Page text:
Sedimentary rocks are one of the three types of rocks that are composed by the deposition and subsequent cementation of that material at the Earth's surface and in bodies of water. The sediment is compressed over a long period of time before consolidating into solid layers of rock. Examples of sedimentary rocks include limestone, sandstone, mudstone, chalk, coal and flint. Sedimentary rocks forms layers called strata which can often be seen in exposed cliffs.
The Sedimentary Cycle
Examples of some Sedimentary Rocks
Limestone: Limestone is omposed mainly of skeletal fragments of marine organisms such as coral, forams and molluscs. It is found anywhere an ancient ocean used to be.
Siltstone: Siltstone forms where water, wind, or ice deposit silt, and the silt is then compacted and cemented into a rock. It is found in stream deposits, lake beds and most commonly, in Kansas.
Shale: Shale forms from consolidated mud or clay and can be split easily into fragile slabs. It is usually found in areas where gentle waters have deposited sediments that become compacted together.
A metamorphic rock is a result of a transformation of a pre-existing rock. Its name is from ''morph'' (meaning form), and ''meta'' (meaning change). The original rock is subjected to very high heat and pressure. Examples of these rock types include marble, slate, gneiss, schist. Metamorphic rocks make up a large part of the Earth's crust.
The Metamorphic Cycle
Examples of some Metamorphic Rocks
Gneiss: Gneissis a type of metamorphic rock that forms when either a sedimentary or a igneous rock is exposed to intense temperatures and pressure. There are mostly found in New England, the Piedmont, the Adirondacks, and the Rocky Mountains.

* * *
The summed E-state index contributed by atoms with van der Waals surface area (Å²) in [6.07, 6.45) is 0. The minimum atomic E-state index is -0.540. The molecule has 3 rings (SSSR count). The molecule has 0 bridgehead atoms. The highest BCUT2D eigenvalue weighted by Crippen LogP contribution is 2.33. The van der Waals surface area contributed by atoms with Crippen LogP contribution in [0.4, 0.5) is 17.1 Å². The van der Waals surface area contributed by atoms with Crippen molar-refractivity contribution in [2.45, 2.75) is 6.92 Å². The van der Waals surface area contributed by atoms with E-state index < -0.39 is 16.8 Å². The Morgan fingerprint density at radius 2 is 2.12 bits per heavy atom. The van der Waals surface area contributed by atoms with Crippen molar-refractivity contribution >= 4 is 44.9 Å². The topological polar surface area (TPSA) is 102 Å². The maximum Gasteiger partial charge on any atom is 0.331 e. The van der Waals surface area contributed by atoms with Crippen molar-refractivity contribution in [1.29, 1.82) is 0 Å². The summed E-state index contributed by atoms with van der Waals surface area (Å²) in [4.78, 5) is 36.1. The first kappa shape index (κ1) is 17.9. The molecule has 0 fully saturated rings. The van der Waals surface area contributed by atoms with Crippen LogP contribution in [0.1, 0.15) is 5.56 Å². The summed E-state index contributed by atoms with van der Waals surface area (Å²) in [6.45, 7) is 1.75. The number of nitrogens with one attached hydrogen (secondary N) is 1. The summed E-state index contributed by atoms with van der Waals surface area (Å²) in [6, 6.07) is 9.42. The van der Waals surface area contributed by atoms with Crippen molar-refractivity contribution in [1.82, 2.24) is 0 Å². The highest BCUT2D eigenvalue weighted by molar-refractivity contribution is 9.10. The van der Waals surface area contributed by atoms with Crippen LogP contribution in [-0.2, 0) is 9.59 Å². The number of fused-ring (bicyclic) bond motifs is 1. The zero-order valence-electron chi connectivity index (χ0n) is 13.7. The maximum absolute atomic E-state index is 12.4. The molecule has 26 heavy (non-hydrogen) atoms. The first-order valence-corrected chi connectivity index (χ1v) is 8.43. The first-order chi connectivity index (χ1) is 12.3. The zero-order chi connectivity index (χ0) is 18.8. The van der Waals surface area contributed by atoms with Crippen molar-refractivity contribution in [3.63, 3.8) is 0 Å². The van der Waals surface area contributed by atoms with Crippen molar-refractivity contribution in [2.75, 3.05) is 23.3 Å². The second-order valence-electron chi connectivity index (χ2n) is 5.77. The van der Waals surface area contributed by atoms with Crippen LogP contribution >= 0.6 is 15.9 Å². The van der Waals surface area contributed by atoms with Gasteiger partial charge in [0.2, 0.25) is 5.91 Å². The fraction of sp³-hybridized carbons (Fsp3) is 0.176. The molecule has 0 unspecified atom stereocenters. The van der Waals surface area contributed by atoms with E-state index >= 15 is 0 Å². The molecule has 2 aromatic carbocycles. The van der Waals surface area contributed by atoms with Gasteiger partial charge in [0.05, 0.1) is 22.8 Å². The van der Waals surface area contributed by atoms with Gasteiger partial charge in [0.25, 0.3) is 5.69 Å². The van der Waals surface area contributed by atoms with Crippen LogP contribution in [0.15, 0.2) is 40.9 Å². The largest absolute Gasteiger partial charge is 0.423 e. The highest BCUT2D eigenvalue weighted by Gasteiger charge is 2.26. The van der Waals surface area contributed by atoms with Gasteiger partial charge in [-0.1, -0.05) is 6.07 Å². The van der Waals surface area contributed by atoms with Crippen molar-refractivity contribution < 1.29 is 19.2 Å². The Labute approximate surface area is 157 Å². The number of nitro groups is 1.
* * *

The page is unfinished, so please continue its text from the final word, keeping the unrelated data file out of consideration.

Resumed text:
Slate: Slate is a fine-grained and foliated metamorphic rock acquired from an original shale-type sedimentary rock that is composed of clay or volcanic ash through low-grade regional metamorphism. It can mainly be found from certain countries such as Brazil and the United Kingdom.
Schist: Schist is a coarse-grained metamorphic rock that has layers of different minerals and can be split into thin irregular plates It can be found in many countries including Brazil, parts of the US and Ireland.
Igneous Rocks are formed through the cooling and solidification of magma or lava. The atoms and molecules of melted minerals are what make up magma. The upper section of the Earth's crust is made up of around 95% igneous rock. There are over 700 different types of igneous rocks but some common examples include basalt, granite, pumice, obsidian, diorite, gabbro and andesite.
The Igneous Cycle
Examples of some Igneous Rocks
Granite: Granite is a very hard igneous rock consisting mainly of quartz, mica, and feldspar and often used as a building stone. They are usually found on continents around the world near active or past plate boundaries.
Diorite: Diorite rocks are usually composed of sodium-rich plagioclase with smaller amounts of hornblende and biotite. It is produced in volcanic arcs, and in by mountain buildings.
Gabbro: Gabbro rocks refer to a large group of dark, coarse-grained, mafic intrusive igneous rocks. It forms when molten magma is trapped beneath the Earth's surface and slowly cools into a holocrystalline mass.
Tools that test hardness in rocks
A fingernail has hardness of 2.5. A copper penny has hardness of about 3.5. A knife blade has a hardness of 5.5. Window glass and steel file have a hardness of 6.5. These following items help show how the items are affected by the hardness of the rock.